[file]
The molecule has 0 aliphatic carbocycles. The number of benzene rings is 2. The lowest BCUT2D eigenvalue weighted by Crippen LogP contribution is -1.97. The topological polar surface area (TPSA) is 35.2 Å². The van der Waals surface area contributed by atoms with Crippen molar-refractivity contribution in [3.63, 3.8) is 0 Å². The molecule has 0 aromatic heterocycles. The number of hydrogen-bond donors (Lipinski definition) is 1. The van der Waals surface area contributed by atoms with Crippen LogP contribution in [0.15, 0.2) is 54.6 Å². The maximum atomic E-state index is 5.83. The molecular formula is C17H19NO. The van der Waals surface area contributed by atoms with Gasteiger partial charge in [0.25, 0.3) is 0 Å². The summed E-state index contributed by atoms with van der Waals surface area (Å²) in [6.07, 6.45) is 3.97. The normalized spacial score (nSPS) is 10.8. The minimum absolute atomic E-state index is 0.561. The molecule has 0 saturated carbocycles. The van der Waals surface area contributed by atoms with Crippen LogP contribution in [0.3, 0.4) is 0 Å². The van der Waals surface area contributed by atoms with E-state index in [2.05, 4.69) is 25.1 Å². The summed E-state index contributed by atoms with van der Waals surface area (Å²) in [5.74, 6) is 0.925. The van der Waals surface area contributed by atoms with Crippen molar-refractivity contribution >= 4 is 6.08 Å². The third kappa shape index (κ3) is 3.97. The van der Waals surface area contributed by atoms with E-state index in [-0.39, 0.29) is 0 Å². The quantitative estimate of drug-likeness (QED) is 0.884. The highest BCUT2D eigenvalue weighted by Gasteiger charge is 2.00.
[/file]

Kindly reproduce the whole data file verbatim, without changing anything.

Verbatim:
The molecule has 0 aliphatic carbocycles. The number of benzene rings is 2. The lowest BCUT2D eigenvalue weighted by Crippen LogP contribution is -1.97. The topological polar surface area (TPSA) is 35.2 Å². The van der Waals surface area contributed by atoms with Crippen molar-refractivity contribution in [3.63, 3.8) is 0 Å². The molecule has 0 aromatic heterocycles. The number of hydrogen-bond donors (Lipinski definition) is 1. The van der Waals surface area contributed by atoms with Crippen LogP contribution in [0.15, 0.2) is 54.6 Å². The maximum atomic E-state index is 5.83. The molecular formula is C17H19NO. The van der Waals surface area contributed by atoms with Gasteiger partial charge in [0.25, 0.3) is 0 Å². The summed E-state index contributed by atoms with van der Waals surface area (Å²) in [6.07, 6.45) is 3.97. The normalized spacial score (nSPS) is 10.8. The minimum absolute atomic E-state index is 0.561. The molecule has 0 saturated carbocycles. The van der Waals surface area contributed by atoms with Crippen LogP contribution in [0.3, 0.4) is 0 Å². The van der Waals surface area contributed by atoms with E-state index in [2.05, 4.69) is 25.1 Å². The summed E-state index contributed by atoms with van der Waals surface area (Å²) in [5.74, 6) is 0.925. The van der Waals surface area contributed by atoms with Crippen molar-refractivity contribution >= 4 is 6.08 Å². The third kappa shape index (κ3) is 3.97. The van der Waals surface area contributed by atoms with E-state index in [-0.39, 0.29) is 0 Å². The quantitative estimate of drug-likeness (QED) is 0.884. The highest BCUT2D eigenvalue weighted by Gasteiger charge is 2.00.